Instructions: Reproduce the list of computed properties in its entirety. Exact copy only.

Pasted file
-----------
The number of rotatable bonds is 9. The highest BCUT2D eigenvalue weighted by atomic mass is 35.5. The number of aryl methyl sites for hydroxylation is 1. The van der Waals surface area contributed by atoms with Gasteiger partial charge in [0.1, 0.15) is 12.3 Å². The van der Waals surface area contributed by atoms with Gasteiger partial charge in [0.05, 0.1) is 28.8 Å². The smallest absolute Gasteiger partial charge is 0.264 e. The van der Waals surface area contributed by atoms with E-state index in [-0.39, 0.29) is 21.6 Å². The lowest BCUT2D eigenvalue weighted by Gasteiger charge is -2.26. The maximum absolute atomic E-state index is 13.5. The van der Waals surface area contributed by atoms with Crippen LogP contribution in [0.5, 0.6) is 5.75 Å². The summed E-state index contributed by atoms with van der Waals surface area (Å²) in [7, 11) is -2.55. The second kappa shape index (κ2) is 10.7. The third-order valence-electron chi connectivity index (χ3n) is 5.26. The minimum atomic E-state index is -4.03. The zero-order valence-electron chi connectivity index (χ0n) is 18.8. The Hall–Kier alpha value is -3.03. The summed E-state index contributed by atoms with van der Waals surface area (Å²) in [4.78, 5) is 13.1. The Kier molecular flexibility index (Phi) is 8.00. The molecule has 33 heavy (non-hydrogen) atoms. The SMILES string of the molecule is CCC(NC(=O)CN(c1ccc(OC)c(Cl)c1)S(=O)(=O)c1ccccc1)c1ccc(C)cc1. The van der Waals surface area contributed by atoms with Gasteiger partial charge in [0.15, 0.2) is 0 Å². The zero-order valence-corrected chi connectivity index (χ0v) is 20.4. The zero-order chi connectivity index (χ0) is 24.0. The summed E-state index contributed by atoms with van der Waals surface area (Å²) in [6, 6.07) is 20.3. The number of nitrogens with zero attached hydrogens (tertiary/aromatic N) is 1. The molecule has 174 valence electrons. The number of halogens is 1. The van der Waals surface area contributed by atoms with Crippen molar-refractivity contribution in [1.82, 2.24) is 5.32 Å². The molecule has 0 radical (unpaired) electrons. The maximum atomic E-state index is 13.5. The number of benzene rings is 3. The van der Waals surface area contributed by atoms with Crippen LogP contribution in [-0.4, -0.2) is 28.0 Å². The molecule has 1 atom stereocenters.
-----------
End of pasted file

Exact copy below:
The number of rotatable bonds is 9. The highest BCUT2D eigenvalue weighted by atomic mass is 35.5. The number of aryl methyl sites for hydroxylation is 1. The van der Waals surface area contributed by atoms with Gasteiger partial charge in [0.1, 0.15) is 12.3 Å². The van der Waals surface area contributed by atoms with Gasteiger partial charge in [0.05, 0.1) is 28.8 Å². The smallest absolute Gasteiger partial charge is 0.264 e. The van der Waals surface area contributed by atoms with E-state index in [-0.39, 0.29) is 21.6 Å². The lowest BCUT2D eigenvalue weighted by Gasteiger charge is -2.26. The maximum absolute atomic E-state index is 13.5. The van der Waals surface area contributed by atoms with Crippen LogP contribution in [0.5, 0.6) is 5.75 Å². The summed E-state index contributed by atoms with van der Waals surface area (Å²) in [7, 11) is -2.55. The second kappa shape index (κ2) is 10.7. The third-order valence-electron chi connectivity index (χ3n) is 5.26. The minimum atomic E-state index is -4.03. The zero-order valence-electron chi connectivity index (χ0n) is 18.8. The Hall–Kier alpha value is -3.03. The summed E-state index contributed by atoms with van der Waals surface area (Å²) in [4.78, 5) is 13.1. The Kier molecular flexibility index (Phi) is 8.00. The molecule has 33 heavy (non-hydrogen) atoms. The SMILES string of the molecule is CCC(NC(=O)CN(c1ccc(OC)c(Cl)c1)S(=O)(=O)c1ccccc1)c1ccc(C)cc1. The van der Waals surface area contributed by atoms with Gasteiger partial charge in [0.15, 0.2) is 0 Å². The zero-order valence-corrected chi connectivity index (χ0v) is 20.4. The zero-order chi connectivity index (χ0) is 24.0. The summed E-state index contributed by atoms with van der Waals surface area (Å²) in [6, 6.07) is 20.3. The number of nitrogens with zero attached hydrogens (tertiary/aromatic N) is 1. The molecule has 174 valence electrons. The number of halogens is 1. The van der Waals surface area contributed by atoms with Crippen molar-refractivity contribution in [1.82, 2.24) is 5.32 Å². The molecule has 0 radical (unpaired) electrons. The maximum atomic E-state index is 13.5. The number of benzene rings is 3. The van der Waals surface area contributed by atoms with Crippen LogP contribution in [-0.4, -0.2) is 28.0 Å². The molecule has 1 atom stereocenters.